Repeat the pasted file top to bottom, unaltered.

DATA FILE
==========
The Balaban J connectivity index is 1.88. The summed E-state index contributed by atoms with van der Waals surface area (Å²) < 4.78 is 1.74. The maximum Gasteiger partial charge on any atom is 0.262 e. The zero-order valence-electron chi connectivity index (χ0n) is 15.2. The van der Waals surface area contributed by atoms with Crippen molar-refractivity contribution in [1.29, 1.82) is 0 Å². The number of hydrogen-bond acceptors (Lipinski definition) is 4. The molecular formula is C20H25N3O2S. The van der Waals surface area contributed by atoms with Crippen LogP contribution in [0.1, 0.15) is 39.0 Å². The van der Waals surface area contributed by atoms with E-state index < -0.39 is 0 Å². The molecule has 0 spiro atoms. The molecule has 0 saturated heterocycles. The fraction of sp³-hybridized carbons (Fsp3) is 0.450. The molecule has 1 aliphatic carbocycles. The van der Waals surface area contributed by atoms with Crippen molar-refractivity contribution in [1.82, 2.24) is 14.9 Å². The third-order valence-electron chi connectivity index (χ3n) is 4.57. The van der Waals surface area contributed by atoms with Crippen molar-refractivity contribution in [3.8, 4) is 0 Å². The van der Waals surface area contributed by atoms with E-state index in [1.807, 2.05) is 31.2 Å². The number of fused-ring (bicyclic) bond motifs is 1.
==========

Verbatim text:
The Balaban J connectivity index is 1.88. The summed E-state index contributed by atoms with van der Waals surface area (Å²) < 4.78 is 1.74. The maximum Gasteiger partial charge on any atom is 0.262 e. The zero-order valence-electron chi connectivity index (χ0n) is 15.2. The van der Waals surface area contributed by atoms with Crippen molar-refractivity contribution in [1.29, 1.82) is 0 Å². The number of hydrogen-bond acceptors (Lipinski definition) is 4. The molecular formula is C20H25N3O2S. The van der Waals surface area contributed by atoms with Crippen LogP contribution in [0.1, 0.15) is 39.0 Å². The van der Waals surface area contributed by atoms with E-state index < -0.39 is 0 Å². The molecule has 0 spiro atoms. The molecule has 0 saturated heterocycles. The fraction of sp³-hybridized carbons (Fsp3) is 0.450. The molecule has 1 aliphatic carbocycles. The van der Waals surface area contributed by atoms with Crippen molar-refractivity contribution in [1.82, 2.24) is 14.9 Å². The third-order valence-electron chi connectivity index (χ3n) is 4.57. The van der Waals surface area contributed by atoms with Crippen molar-refractivity contribution in [3.8, 4) is 0 Å². The van der Waals surface area contributed by atoms with E-state index in [1.807, 2.05) is 31.2 Å². The number of fused-ring (bicyclic) bond motifs is 1.